When in 1923 the Home Bank of Canada failed, "depositors in the Home Bank petitioned the Canadian Government for compensation and received payment up to 35 percent of the value of their deposits" (Kryzanowski and Roberts 1993: 365).

    There were quite public statements from finance ministers reported in the press promising government intervention to protect depositors.

    E.g., the Minister of Finance to the McKeown Commission, 1924:

    "Under no circumstances would I have allowed a bank to fail during the period in question . . . If it had appeared to me that the bank was not able to meet its public obligations, I should have taken steps to have it taken over by some other bank or banks, or failing that, would have given it necessary assistance under the Finance Act, 1914."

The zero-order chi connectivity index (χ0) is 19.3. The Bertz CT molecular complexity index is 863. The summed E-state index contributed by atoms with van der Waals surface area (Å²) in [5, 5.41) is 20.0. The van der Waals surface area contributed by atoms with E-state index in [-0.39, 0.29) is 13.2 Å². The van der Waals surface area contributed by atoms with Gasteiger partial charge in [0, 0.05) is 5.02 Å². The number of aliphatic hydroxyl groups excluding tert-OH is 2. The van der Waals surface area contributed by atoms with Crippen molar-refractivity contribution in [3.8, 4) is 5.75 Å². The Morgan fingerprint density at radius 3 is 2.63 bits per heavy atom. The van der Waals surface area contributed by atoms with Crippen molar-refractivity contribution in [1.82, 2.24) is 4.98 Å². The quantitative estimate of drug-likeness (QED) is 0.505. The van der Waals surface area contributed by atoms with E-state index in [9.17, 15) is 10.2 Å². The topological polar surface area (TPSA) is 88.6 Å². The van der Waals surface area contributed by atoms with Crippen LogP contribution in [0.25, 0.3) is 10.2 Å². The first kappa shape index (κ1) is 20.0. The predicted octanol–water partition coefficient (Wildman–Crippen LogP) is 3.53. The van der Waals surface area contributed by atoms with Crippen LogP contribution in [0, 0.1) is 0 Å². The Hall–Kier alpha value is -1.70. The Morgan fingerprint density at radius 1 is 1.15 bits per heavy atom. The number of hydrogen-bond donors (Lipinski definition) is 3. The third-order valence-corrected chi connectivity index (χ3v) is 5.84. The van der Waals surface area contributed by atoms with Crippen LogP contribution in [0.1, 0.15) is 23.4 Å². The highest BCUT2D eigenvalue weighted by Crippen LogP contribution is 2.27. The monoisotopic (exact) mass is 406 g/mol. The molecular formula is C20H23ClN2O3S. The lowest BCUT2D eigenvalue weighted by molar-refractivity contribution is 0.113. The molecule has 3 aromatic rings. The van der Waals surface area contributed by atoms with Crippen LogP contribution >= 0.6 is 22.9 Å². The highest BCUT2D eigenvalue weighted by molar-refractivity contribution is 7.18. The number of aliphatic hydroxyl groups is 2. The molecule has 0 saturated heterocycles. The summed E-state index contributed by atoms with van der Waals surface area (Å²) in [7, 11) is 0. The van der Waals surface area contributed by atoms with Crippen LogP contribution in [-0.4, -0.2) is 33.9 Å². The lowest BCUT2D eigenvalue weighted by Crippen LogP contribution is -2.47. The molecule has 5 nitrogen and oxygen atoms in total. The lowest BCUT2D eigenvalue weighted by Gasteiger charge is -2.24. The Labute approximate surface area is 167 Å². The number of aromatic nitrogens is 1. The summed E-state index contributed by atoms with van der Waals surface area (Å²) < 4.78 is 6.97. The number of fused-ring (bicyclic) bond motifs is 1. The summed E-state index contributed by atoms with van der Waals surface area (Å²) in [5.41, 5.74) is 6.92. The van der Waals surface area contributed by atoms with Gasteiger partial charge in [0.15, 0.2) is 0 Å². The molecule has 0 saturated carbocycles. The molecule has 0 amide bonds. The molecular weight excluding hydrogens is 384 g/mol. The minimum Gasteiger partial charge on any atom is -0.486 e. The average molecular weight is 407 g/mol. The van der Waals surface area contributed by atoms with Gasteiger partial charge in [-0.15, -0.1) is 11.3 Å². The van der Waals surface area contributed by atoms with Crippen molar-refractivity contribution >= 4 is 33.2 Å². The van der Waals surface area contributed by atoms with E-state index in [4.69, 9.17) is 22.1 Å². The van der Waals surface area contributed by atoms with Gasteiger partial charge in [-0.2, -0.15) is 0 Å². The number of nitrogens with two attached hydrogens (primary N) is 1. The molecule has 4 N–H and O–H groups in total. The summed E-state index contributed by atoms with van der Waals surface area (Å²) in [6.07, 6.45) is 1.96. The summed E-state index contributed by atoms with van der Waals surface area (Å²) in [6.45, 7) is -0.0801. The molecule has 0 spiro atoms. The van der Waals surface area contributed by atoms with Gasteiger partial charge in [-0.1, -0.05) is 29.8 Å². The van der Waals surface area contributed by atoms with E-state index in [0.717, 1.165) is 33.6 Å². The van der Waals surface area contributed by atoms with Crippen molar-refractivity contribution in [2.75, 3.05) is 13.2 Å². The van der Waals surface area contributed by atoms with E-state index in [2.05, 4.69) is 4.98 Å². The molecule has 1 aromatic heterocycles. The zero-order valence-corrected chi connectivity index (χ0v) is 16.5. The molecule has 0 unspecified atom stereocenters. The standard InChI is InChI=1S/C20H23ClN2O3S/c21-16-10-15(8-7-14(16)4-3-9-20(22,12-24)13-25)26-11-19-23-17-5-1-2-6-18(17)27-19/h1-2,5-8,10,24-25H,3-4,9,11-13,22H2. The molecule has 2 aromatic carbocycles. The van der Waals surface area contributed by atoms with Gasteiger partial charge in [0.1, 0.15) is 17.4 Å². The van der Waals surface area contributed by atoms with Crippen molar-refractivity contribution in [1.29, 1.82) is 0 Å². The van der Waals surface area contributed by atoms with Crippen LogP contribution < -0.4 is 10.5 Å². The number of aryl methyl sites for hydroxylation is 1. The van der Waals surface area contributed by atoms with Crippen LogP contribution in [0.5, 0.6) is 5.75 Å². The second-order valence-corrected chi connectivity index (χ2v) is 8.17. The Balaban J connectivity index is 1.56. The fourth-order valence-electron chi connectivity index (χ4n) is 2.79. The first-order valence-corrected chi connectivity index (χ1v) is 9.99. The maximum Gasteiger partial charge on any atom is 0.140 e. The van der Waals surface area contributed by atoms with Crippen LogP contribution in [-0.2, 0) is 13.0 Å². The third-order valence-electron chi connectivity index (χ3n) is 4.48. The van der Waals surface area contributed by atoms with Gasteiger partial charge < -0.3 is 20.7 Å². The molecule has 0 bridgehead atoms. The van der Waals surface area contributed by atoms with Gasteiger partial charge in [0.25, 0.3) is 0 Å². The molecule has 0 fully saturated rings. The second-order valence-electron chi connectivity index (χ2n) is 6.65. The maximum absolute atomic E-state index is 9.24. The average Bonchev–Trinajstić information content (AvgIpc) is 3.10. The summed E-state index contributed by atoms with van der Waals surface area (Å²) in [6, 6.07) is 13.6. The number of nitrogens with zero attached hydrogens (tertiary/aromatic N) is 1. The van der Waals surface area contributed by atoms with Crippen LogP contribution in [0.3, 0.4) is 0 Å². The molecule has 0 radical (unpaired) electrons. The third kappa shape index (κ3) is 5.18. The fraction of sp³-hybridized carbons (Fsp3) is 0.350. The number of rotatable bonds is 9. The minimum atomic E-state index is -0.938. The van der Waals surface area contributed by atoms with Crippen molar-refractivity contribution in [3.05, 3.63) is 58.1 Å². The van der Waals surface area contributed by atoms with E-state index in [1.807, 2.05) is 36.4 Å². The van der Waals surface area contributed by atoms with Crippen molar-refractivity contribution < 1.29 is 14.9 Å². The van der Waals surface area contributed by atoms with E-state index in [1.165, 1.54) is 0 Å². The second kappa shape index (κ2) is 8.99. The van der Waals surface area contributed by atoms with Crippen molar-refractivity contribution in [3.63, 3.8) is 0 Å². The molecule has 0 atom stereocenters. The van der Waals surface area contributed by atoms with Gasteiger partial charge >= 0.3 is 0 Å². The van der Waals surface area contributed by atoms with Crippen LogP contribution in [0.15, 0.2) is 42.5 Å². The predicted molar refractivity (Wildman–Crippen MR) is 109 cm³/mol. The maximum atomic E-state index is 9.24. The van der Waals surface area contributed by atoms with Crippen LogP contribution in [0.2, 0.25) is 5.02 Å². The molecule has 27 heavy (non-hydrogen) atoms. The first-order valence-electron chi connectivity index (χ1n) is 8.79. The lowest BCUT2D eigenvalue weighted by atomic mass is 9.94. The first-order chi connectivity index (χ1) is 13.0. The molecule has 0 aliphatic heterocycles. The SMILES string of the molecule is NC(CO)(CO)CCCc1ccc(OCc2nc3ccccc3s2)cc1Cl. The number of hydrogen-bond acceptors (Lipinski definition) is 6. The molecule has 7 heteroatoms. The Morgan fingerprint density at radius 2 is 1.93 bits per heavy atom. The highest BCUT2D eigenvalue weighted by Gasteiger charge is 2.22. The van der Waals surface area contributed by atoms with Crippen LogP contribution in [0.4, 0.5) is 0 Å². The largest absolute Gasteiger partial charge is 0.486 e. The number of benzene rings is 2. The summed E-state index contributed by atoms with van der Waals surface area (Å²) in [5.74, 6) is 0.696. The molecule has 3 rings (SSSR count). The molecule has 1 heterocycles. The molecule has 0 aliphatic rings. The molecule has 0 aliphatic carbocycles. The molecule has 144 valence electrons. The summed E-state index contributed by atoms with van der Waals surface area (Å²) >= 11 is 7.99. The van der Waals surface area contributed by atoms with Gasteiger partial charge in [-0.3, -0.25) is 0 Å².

The full evidence is given Kryzanowski and Roberts 1993: 365ff.

    • avatar MichaelM says:

      Unfortunately, not all of us have free access to that journal.

      Is there any evidence that these guarantees were viewed as credible? I notice the government that passed these guarantees out was not in power during the bulk of Great Contraction. Do we know that people viewed this new government as upholding the old government's promises? How do these guarantees differ from the track-record of public-private partnership bailouts that marked the New York money market throughout the 19th and into the early 20th century? Why did the presence of an explicit lender of last resort not prevent banking panic similarly in the United States during the Great Contraction?

      What about the other questions I asked, especially about the Bank of Montreal?

      • avatar John S says: